It may strike you as strange to have to think about this, especially since gold fish in general seem to be very docile creatures; completely harmless, even to each other. In fact, you can’t even begin to imagine how one gold fish could harm another, even if they are stuck in the same tank all day long.
Truth is, you have a point. Gold fish aren’t like most people and animals; they don’t show hostility toward each other, nor are they very territorial. So why the need to keep the nature’s most fundamental law in mind when caring for gold fish?
Here’s why: gold fish don’t need to feel any malice toward their brethren to do them harm. All they have to do is look out for themselves. Don’t believe me? Observe the activity in your tank come feeding time.
Notice how each of them goes straight for the gold fish food, without taking heed of the others in the tank. None of them cares if every flake of the gold fish food is gone before everyone in the tank gets a taste; what’s important is that they have their fill. It’s no different anywhere else, be it the pet store or the pond in the park.
Survival of the fittest applies in caring for gold fish, most especially when taking care of multiple varieties at once. There is simply no way each of those types will get as much nourishment as every other if they’re all in the same tank. Keep in mind that gold fish differ not only in shape and color, but also in size and speed.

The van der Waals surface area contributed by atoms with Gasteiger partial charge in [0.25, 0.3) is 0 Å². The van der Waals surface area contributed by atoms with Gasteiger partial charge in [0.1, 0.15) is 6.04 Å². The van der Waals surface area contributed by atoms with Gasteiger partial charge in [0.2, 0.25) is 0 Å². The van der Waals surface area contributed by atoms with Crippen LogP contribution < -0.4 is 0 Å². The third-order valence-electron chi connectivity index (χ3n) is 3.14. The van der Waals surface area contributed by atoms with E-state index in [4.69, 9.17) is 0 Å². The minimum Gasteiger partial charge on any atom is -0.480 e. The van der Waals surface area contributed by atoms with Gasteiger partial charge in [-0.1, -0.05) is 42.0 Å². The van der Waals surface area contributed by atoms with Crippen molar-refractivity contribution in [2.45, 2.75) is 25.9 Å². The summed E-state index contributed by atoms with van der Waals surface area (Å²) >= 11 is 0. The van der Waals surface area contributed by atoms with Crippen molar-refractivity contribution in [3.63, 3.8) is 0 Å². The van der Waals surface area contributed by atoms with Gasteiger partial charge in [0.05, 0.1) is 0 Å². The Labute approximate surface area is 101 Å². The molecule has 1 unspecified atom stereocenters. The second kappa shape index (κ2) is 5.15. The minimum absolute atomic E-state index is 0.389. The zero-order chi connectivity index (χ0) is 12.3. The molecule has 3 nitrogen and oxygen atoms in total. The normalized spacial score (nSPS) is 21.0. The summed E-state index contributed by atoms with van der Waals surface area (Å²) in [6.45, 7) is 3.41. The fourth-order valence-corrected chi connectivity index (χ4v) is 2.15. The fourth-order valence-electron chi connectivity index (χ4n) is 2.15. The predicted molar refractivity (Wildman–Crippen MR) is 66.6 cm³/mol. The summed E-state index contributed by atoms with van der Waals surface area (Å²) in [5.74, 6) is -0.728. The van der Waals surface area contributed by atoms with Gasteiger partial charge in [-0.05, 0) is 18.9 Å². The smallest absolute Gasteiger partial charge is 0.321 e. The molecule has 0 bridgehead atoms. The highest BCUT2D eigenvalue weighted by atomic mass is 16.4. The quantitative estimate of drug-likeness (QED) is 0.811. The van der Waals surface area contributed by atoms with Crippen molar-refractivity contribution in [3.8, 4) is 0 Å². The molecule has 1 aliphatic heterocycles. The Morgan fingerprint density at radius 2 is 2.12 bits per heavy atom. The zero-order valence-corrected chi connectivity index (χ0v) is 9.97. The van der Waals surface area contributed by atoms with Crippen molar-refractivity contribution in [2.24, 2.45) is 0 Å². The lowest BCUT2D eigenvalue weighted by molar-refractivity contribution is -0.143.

And if the only thing they all have in common come feeding time is an overwhelming desire to feast, chaos is bound to ensue. The fastest of the group are sure to eat more than they’re supposed to, while the stragglers are unlikely to get enough to last them until their next meal.
In the end, you’ll have yourself a tank of overfed and underfed gold fish, all relatively unhealthy, some probably on the verge of dying, and others already dead. Even if all fish manage to survive this cutthroat environment in the long run, you can bet they’ve suffered from several repercussions like stunted growth, ruptured intestines, and so on. All because you didn’t keep them apart to ensure none of them falls victim to the law of survival of the fittest.
It’d do you good to remember that though caring for gold fish may be a domestic hobby, it’s not free from the influence of nature’s primal law.